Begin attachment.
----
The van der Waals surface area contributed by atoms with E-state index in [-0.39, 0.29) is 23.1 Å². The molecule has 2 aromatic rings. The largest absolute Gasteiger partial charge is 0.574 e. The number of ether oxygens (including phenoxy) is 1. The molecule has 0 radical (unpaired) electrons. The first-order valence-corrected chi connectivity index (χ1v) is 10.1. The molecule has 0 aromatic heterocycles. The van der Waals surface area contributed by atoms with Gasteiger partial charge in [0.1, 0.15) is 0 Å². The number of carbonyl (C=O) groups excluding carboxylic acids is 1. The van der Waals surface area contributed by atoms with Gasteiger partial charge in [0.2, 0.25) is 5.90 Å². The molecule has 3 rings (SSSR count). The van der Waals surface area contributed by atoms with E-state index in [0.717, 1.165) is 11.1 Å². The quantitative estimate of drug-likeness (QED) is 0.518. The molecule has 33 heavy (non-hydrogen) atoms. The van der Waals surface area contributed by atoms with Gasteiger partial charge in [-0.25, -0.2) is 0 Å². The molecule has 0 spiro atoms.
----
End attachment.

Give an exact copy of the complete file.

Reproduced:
The van der Waals surface area contributed by atoms with E-state index in [-0.39, 0.29) is 23.1 Å². The molecule has 2 aromatic rings. The largest absolute Gasteiger partial charge is 0.574 e. The number of ether oxygens (including phenoxy) is 1. The molecule has 0 radical (unpaired) electrons. The first-order valence-corrected chi connectivity index (χ1v) is 10.1. The molecule has 0 aromatic heterocycles. The van der Waals surface area contributed by atoms with Gasteiger partial charge in [0.1, 0.15) is 0 Å². The number of carbonyl (C=O) groups excluding carboxylic acids is 1. The van der Waals surface area contributed by atoms with Gasteiger partial charge in [0.2, 0.25) is 5.90 Å². The molecule has 3 rings (SSSR count). The van der Waals surface area contributed by atoms with E-state index in [0.717, 1.165) is 11.1 Å². The quantitative estimate of drug-likeness (QED) is 0.518. The molecule has 33 heavy (non-hydrogen) atoms. The van der Waals surface area contributed by atoms with Gasteiger partial charge in [-0.25, -0.2) is 0 Å². The molecule has 0 spiro atoms.